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Canadian Labour Force Survey: Employment Held Steady in February 2023

Austin Campbell



Canadian Labour Force Survey

According to the most recent Labour Force Survey from Statistics Canada, employment in Canada remained largely unchanged after two consecutive months of growth in December 2022 and January 2023.

At 5.0%, the unemployment rate is barely above the record-low 4.9% that was seen in the summer of 2022. In February, the number of unemployed people in Canada was more than 1 million, basically unchanged from January. Moreover, employment among aged people, or those between the ages of 25 and 54, remained largely steady. The employment rate for young people also barely changed from the previous month.

For women aged 55 to 64, employment grew by 30,000 at +1.9% in February. In February, the highest percentage of women in this age range who were employed ever was above 60%. A total of 58.9% of women between 15 or older were employed in February 2023. This percentage is higher than the previous high of (58.1%) in August 2022 but lower than the all-time high of (59.2%) in October 2007.

From August 2022 to February 2023, there were around 214,000 more women working, which accounted for 61% of all job growth during that time.

Employment Changes –  By Industry

Over the past three years, almost a third of the net increase in employment has come from the professional, scientific, and technical services sector.


In February, employment in this business increased by 4.7% with 84,000 employment year over year, outpacing growth in all industries at +2.1%. Additionally, over the same time period, industry employees’ hourly pay increased by 9.6% from $3.83 to $43.69. In the same month, there were 15,000 more persons working in the health and social assistance sectors. Employment in social assistance and health care increased by 1.7% in year over year.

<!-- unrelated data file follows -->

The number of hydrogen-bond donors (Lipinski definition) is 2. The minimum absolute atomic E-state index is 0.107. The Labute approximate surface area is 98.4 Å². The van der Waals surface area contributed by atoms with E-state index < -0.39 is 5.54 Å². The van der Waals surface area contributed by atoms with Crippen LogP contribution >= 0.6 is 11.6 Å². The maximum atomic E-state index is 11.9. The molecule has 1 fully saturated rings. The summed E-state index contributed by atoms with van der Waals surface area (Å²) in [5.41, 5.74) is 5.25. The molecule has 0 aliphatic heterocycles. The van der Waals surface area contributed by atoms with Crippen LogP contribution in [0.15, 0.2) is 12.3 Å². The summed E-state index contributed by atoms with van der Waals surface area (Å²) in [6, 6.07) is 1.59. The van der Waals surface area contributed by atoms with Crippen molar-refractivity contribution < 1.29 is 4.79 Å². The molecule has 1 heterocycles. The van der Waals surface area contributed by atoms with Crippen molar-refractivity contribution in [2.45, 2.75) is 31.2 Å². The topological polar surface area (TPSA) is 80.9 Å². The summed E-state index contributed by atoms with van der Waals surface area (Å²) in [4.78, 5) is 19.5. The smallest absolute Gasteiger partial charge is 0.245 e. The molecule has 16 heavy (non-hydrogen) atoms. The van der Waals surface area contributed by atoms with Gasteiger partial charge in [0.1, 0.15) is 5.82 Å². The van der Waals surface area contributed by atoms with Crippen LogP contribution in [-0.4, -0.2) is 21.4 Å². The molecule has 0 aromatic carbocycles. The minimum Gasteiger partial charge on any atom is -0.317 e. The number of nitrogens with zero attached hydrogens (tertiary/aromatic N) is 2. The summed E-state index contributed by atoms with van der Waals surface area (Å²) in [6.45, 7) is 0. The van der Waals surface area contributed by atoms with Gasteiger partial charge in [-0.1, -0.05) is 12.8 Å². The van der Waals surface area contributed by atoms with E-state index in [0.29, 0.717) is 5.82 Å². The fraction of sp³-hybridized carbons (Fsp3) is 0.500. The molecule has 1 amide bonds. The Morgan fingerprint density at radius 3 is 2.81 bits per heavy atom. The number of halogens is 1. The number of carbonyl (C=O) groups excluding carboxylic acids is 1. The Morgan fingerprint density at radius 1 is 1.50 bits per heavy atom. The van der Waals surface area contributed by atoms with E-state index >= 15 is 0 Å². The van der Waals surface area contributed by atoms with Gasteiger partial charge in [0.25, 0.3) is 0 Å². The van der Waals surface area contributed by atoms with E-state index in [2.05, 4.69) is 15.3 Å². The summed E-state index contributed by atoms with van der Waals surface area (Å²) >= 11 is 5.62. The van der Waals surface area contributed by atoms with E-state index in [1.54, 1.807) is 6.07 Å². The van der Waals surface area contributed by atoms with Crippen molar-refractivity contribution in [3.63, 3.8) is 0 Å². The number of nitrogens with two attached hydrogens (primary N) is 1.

In February, there was a rise in public administration employment with 10,000 at 0.9%. It was focused in Ontario having 7,600 at 1.7%, and New Brunswick with 1,500 at 4.3%. The provinces comprised people who work for federal, provincial, territorial, municipal, and Indigenous administrations. Employment in the public administration sector increased 7.7% from February 2022 to February 2022, a year earlier. Business, building, and other support service employment saw a decrease of 11,000 at 1.5%, marking the sector’s first significant loss in more than a year.

Ontario saw the largest concentration of the fall with 16,000 at -5.3%. However, the sectors of construction, wholesale, and retail trade saw a largely stable employment situation.

Employment Changes –  By Province and Territory

While employment fell in Nova Scotia, it increased in Prince Edward Island, Newfoundland and Labrador, New Brunswick, and Manitoba. Here’s a quick recap of the employment trends by province and territory:

Prince Edward Island

The employment rate in Prince Edward Island increased by 2.0% with 1,700 jobs in February, the second increase in three months. In February, there were 2,400 more people working full-time on Prince Island.


Newfoundland and Labrador

Employment rose in Newfoundland and Labrador by 1.6% with 3,800; the second increase in three months.

New Brunswick

Employment in New Brunswick climbed by 1.3% with +5,100; the second increase in the past three months.


After three months of no change, employment in Manitoba climbed by 0.7% with 4,900 jobs mainly by full-time employment. Nova Scotia Only Nova Scotia experienced a fall in employment in February (-4,700; -0.9%).

Other Provinces

In the other provinces, employment barely changed.

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